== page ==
For Gabe, the comments are similar; and endless. ‘No wonder you’re smart,’ ‘Can you draw?’ ‘How come you don’t
have good handwriting?’ ‘What hand do you clean up with after doing number 2?’ Getting treated like an alien is
not anyone’s desired treatment.

With Chigozie, it is ‘You are not normal; there must be a brain problem somewhere.’ She continued, “They’d (people) relate my constant headaches to my being left-handed. Then they’d google stuff and show me a part or two where the internet says southpaws are more prone to migraines.

Another one is when people see me write, they’d just say it casually and passively— this one no dey normal o, see as she dey write.” She became so tired of raising eyebrows and provoking the ridiculous questions and lashings that come with being a left-hander that she has to remind her subconscious each time to use her right hand sometimes.

She said, “I use my right hand a lot too. I feel like if you’re left-handed, you’re going to be ambidextrous to an extent.
Because even though your left hand is your dominant hand, with all the lash you’d get from people for using your left hand to do certain things, you’ll have to get used to using your right over time. So these days, I find myself giving other people stuff with my right hand because how many times in a day do I want to repeat that I’m left-handed?”

Society is fond of ostracising whoever or whatever is perceived as ‘abnormal.’ We can go on and on about the different cultural practices and ideologies that, although have not been found to hold water on a medical or ethical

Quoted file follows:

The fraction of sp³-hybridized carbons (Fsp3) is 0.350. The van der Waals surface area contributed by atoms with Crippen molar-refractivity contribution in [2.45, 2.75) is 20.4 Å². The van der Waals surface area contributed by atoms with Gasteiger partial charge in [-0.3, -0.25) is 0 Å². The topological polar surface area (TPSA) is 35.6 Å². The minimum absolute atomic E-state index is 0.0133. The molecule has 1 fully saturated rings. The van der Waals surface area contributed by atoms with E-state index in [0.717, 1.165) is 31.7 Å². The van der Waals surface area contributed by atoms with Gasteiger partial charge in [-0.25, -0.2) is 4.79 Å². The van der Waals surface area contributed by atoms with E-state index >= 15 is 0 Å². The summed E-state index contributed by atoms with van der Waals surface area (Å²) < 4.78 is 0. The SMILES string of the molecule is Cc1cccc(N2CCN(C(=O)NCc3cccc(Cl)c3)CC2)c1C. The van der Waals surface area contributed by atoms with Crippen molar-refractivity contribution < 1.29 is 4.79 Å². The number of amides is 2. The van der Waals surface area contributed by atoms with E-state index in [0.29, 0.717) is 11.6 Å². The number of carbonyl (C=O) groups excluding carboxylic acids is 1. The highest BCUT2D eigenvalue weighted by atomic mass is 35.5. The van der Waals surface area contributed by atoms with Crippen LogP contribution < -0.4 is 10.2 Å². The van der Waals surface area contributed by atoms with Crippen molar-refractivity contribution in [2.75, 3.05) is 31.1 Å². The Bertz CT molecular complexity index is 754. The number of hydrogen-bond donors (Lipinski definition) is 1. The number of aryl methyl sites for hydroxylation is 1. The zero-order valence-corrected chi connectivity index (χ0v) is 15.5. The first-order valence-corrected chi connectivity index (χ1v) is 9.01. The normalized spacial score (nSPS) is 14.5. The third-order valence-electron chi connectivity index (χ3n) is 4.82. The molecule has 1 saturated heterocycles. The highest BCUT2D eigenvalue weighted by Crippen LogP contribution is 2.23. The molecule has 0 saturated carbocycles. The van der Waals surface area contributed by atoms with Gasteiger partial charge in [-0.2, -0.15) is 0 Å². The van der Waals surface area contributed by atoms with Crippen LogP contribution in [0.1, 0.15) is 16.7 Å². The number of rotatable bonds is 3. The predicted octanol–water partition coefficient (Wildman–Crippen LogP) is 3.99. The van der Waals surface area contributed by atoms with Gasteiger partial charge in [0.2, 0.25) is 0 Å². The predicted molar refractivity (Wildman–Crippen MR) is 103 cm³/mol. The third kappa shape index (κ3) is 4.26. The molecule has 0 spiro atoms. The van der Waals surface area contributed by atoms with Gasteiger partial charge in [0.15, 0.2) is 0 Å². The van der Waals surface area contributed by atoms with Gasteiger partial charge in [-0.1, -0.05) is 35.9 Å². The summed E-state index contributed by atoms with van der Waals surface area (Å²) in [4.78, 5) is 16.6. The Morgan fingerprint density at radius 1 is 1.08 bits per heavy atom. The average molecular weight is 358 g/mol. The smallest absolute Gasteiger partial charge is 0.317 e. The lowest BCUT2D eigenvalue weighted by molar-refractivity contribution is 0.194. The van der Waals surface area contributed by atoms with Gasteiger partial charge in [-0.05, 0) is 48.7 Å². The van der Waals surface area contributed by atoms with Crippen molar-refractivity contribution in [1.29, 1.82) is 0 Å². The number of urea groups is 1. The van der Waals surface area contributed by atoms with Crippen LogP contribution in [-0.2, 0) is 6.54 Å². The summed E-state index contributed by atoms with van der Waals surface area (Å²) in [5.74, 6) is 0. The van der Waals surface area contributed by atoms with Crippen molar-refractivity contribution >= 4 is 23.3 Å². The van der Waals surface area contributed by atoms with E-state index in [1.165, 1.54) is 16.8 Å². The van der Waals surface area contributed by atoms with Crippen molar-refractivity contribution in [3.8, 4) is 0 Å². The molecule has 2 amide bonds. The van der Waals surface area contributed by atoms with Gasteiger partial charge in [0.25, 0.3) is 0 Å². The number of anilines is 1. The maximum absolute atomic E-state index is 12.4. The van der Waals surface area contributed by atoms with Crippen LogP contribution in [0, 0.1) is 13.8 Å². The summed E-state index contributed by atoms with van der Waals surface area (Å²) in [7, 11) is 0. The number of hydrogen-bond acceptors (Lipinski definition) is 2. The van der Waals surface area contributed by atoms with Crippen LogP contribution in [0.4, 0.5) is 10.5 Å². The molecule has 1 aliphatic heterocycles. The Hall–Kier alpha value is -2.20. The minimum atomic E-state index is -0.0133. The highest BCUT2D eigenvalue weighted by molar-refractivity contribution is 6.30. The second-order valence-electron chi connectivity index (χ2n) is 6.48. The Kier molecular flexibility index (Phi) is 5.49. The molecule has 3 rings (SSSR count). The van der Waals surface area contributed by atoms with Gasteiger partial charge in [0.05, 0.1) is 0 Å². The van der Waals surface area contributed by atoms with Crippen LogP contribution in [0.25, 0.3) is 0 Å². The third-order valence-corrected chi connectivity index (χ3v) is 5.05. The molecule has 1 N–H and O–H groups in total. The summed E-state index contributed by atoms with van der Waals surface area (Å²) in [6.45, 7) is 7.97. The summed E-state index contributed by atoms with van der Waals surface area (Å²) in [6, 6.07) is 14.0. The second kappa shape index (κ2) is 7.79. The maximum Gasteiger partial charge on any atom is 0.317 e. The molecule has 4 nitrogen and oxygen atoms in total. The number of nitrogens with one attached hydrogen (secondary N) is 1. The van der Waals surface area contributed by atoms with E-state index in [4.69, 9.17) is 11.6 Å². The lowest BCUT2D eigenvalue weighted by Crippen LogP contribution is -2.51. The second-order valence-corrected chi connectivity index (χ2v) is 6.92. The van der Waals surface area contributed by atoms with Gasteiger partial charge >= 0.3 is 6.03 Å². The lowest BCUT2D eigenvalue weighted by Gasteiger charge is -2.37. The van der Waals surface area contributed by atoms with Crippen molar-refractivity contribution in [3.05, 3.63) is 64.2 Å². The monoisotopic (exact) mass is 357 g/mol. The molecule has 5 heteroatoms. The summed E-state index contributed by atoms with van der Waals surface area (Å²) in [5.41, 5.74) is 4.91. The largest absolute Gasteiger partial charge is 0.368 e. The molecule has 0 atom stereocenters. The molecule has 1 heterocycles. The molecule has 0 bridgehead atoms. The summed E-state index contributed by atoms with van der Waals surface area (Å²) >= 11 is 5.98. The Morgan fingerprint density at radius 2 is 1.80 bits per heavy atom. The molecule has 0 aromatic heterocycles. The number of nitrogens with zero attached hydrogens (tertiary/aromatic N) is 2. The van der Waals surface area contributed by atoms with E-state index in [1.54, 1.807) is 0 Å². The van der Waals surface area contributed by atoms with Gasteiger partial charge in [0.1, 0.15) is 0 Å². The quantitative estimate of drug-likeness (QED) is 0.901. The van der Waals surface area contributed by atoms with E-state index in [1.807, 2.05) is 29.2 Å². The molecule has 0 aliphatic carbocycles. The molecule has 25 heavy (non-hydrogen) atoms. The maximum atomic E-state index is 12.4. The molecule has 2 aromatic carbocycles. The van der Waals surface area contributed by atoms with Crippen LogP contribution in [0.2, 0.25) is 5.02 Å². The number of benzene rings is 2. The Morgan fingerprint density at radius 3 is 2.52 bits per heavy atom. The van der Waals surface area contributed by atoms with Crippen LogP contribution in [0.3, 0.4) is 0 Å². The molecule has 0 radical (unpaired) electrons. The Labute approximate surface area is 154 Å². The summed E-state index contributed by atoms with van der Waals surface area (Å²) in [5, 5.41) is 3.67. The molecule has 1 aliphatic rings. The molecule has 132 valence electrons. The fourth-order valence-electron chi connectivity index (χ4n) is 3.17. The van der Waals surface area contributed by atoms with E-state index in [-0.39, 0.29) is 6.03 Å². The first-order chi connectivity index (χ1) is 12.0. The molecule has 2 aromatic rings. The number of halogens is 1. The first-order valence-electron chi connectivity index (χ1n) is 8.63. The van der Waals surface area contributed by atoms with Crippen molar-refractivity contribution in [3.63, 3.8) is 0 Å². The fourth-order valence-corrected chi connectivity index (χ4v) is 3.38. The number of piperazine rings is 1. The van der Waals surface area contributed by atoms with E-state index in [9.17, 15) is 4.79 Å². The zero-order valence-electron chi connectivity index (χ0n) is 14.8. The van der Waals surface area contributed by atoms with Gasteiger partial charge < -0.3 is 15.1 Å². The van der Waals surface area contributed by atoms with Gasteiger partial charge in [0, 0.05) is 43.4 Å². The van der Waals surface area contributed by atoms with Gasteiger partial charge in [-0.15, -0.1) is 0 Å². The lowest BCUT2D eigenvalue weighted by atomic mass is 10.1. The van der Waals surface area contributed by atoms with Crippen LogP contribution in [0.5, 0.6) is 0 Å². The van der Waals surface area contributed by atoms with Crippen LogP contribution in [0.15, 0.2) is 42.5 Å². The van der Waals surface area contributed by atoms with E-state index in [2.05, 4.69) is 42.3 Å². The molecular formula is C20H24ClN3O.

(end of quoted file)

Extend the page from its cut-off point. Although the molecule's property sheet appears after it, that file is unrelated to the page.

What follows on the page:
basis, have festered into our lives littering an already heavily-polluted shame-based environment that we live in with more stigma.

Handedness is not a big deal; at least one that should never have warranted two whole pages anyway. Throughout history, we have seen very successful southpaws such as past American presidents—Barack Obama, Bill Clinton & George H.W. Bush, media mogul Oprah Winfrey, Nollywood superstars—Funke Akindele, Adesuwa Etomi, Desmond Elliot & OC Ukeje, former Lagos State Governor, Babatunde Raji Fashola, Prince William and so on, signing deals and legislation with their left hand.

Adesua Etomi-Wellington


Babatunde Raji Fashola

Funke Akindele

Funke Akindele

Barack Obama

Barack Obama

Oprah Winfrey

Oprah Winfrey

Desmond Elliot

Desmond Elliot


However, being sinistral in Nigeria (and Africa by extension) is often blown out of proportion to be yet another reason to slap the “other” label on people whose story we can’t be bothered to understand.

About Author /

Self-identifies as a middle child between millennials and the gen Z, began writing as a 14 year-old. Born and raised in Lagos where he would go on to obtain a degree in the University of Lagos, he mainly draws inspiration from societal issues and the ills within. His "live and let live" mantra shapes his thought process as he writes about lifestyle from a place of empathy and emotional intelligence. When he is not writing, he is very invested in football and sociopolitical commentary on social media.